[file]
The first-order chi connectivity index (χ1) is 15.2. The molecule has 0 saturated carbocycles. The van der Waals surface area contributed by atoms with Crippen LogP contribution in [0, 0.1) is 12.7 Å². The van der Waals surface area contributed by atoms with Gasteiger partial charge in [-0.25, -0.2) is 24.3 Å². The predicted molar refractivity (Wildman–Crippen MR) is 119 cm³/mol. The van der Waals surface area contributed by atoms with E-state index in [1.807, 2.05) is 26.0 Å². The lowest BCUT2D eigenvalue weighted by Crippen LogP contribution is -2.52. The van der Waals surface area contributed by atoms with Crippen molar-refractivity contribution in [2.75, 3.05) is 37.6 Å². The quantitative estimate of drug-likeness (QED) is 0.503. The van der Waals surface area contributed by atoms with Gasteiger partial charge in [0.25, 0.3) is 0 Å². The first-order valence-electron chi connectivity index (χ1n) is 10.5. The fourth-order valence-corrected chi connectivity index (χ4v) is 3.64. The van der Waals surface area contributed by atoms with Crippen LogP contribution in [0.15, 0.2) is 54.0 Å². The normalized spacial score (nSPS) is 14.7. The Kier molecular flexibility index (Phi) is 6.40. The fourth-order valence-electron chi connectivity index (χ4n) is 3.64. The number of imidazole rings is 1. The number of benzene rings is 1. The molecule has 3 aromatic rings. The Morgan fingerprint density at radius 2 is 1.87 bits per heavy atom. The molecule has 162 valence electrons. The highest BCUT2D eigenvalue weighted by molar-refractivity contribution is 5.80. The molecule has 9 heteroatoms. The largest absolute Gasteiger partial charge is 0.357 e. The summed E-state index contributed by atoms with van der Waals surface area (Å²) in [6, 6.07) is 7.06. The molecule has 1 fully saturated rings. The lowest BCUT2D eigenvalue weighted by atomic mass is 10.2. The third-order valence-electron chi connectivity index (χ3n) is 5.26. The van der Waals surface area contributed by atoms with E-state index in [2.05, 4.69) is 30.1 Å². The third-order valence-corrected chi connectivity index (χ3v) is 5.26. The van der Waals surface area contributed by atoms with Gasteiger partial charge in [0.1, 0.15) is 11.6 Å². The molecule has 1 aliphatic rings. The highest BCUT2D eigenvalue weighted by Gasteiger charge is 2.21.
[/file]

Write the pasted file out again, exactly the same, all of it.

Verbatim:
The first-order chi connectivity index (χ1) is 15.2. The molecule has 0 saturated carbocycles. The van der Waals surface area contributed by atoms with Crippen LogP contribution in [0, 0.1) is 12.7 Å². The van der Waals surface area contributed by atoms with Gasteiger partial charge in [-0.25, -0.2) is 24.3 Å². The predicted molar refractivity (Wildman–Crippen MR) is 119 cm³/mol. The van der Waals surface area contributed by atoms with E-state index in [1.807, 2.05) is 26.0 Å². The lowest BCUT2D eigenvalue weighted by Crippen LogP contribution is -2.52. The van der Waals surface area contributed by atoms with Crippen molar-refractivity contribution in [2.75, 3.05) is 37.6 Å². The quantitative estimate of drug-likeness (QED) is 0.503. The van der Waals surface area contributed by atoms with Gasteiger partial charge in [0.25, 0.3) is 0 Å². The first-order valence-electron chi connectivity index (χ1n) is 10.5. The fourth-order valence-corrected chi connectivity index (χ4v) is 3.64. The van der Waals surface area contributed by atoms with Crippen LogP contribution in [0.15, 0.2) is 54.0 Å². The normalized spacial score (nSPS) is 14.7. The Kier molecular flexibility index (Phi) is 6.40. The fourth-order valence-electron chi connectivity index (χ4n) is 3.64. The number of imidazole rings is 1. The number of benzene rings is 1. The molecule has 3 aromatic rings. The Morgan fingerprint density at radius 2 is 1.87 bits per heavy atom. The molecule has 162 valence electrons. The highest BCUT2D eigenvalue weighted by molar-refractivity contribution is 5.80. The molecule has 9 heteroatoms. The largest absolute Gasteiger partial charge is 0.357 e. The summed E-state index contributed by atoms with van der Waals surface area (Å²) in [6, 6.07) is 7.06. The molecule has 1 fully saturated rings. The lowest BCUT2D eigenvalue weighted by atomic mass is 10.2. The third-order valence-electron chi connectivity index (χ3n) is 5.26. The van der Waals surface area contributed by atoms with E-state index in [2.05, 4.69) is 30.1 Å². The third-order valence-corrected chi connectivity index (χ3v) is 5.26. The van der Waals surface area contributed by atoms with Gasteiger partial charge in [0.1, 0.15) is 11.6 Å². The molecule has 1 aliphatic rings. The highest BCUT2D eigenvalue weighted by Gasteiger charge is 2.21.